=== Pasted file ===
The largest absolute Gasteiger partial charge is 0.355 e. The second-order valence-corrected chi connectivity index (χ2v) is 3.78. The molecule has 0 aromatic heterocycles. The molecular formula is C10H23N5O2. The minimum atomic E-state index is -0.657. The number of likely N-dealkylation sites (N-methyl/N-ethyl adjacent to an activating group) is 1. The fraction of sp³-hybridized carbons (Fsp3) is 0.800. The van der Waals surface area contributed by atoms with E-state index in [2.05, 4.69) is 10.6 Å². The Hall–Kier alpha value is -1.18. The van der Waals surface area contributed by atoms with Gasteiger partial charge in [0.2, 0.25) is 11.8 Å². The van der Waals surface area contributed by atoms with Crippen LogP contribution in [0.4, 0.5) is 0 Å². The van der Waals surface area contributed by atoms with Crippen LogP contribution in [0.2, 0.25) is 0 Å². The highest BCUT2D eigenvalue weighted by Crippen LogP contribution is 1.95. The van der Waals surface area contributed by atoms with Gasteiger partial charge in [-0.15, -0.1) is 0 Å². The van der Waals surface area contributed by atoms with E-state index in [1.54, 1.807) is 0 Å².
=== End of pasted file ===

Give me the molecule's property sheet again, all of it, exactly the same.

The largest absolute Gasteiger partial charge is 0.355 e. The second-order valence-corrected chi connectivity index (χ2v) is 3.78. The molecule has 0 aromatic heterocycles. The molecular formula is C10H23N5O2. The minimum atomic E-state index is -0.657. The number of likely N-dealkylation sites (N-methyl/N-ethyl adjacent to an activating group) is 1. The fraction of sp³-hybridized carbons (Fsp3) is 0.800. The van der Waals surface area contributed by atoms with E-state index in [2.05, 4.69) is 10.6 Å². The Hall–Kier alpha value is -1.18. The van der Waals surface area contributed by atoms with Gasteiger partial charge in [0.2, 0.25) is 11.8 Å². The van der Waals surface area contributed by atoms with Crippen LogP contribution in [0.4, 0.5) is 0 Å². The van der Waals surface area contributed by atoms with Crippen LogP contribution in [0.2, 0.25) is 0 Å². The highest BCUT2D eigenvalue weighted by Crippen LogP contribution is 1.95. The van der Waals surface area contributed by atoms with Gasteiger partial charge in [-0.15, -0.1) is 0 Å². The van der Waals surface area contributed by atoms with E-state index in [1.54, 1.807) is 0 Å².